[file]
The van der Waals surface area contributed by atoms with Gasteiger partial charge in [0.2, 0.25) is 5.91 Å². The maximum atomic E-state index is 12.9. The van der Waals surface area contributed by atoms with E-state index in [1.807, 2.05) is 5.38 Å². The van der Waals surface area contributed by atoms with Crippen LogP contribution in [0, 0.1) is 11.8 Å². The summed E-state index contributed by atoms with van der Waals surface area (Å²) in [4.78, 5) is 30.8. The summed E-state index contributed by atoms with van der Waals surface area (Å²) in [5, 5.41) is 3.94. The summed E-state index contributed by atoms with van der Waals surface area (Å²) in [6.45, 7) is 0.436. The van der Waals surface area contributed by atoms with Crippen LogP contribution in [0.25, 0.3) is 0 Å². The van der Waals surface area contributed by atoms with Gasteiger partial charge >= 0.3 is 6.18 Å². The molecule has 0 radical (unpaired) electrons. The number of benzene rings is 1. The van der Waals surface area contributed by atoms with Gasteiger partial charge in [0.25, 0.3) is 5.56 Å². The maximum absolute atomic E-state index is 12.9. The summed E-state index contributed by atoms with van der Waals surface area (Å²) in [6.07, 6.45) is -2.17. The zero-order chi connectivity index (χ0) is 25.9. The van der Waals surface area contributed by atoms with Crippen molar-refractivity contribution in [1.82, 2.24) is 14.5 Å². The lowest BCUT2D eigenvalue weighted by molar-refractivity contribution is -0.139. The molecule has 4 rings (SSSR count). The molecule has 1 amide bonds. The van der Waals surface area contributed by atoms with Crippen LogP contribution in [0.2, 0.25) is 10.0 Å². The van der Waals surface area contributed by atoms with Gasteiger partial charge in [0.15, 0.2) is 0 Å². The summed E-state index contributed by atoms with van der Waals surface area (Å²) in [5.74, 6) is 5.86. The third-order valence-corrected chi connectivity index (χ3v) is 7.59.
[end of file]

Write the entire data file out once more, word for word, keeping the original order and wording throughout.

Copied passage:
The van der Waals surface area contributed by atoms with Gasteiger partial charge in [0.2, 0.25) is 5.91 Å². The maximum atomic E-state index is 12.9. The van der Waals surface area contributed by atoms with E-state index in [1.807, 2.05) is 5.38 Å². The van der Waals surface area contributed by atoms with Crippen LogP contribution in [0, 0.1) is 11.8 Å². The summed E-state index contributed by atoms with van der Waals surface area (Å²) in [4.78, 5) is 30.8. The summed E-state index contributed by atoms with van der Waals surface area (Å²) in [5, 5.41) is 3.94. The summed E-state index contributed by atoms with van der Waals surface area (Å²) in [6.45, 7) is 0.436. The van der Waals surface area contributed by atoms with Crippen LogP contribution in [0.25, 0.3) is 0 Å². The van der Waals surface area contributed by atoms with Gasteiger partial charge >= 0.3 is 6.18 Å². The molecule has 0 radical (unpaired) electrons. The number of benzene rings is 1. The van der Waals surface area contributed by atoms with Gasteiger partial charge in [0.25, 0.3) is 5.56 Å². The maximum absolute atomic E-state index is 12.9. The summed E-state index contributed by atoms with van der Waals surface area (Å²) in [6.07, 6.45) is -2.17. The zero-order chi connectivity index (χ0) is 25.9. The van der Waals surface area contributed by atoms with Crippen molar-refractivity contribution in [1.82, 2.24) is 14.5 Å². The lowest BCUT2D eigenvalue weighted by molar-refractivity contribution is -0.139. The molecule has 4 rings (SSSR count). The molecule has 1 amide bonds. The van der Waals surface area contributed by atoms with Crippen LogP contribution in [0.2, 0.25) is 10.0 Å². The van der Waals surface area contributed by atoms with Gasteiger partial charge in [0.15, 0.2) is 0 Å². The summed E-state index contributed by atoms with van der Waals surface area (Å²) in [5.74, 6) is 5.86. The third-order valence-corrected chi connectivity index (χ3v) is 7.59.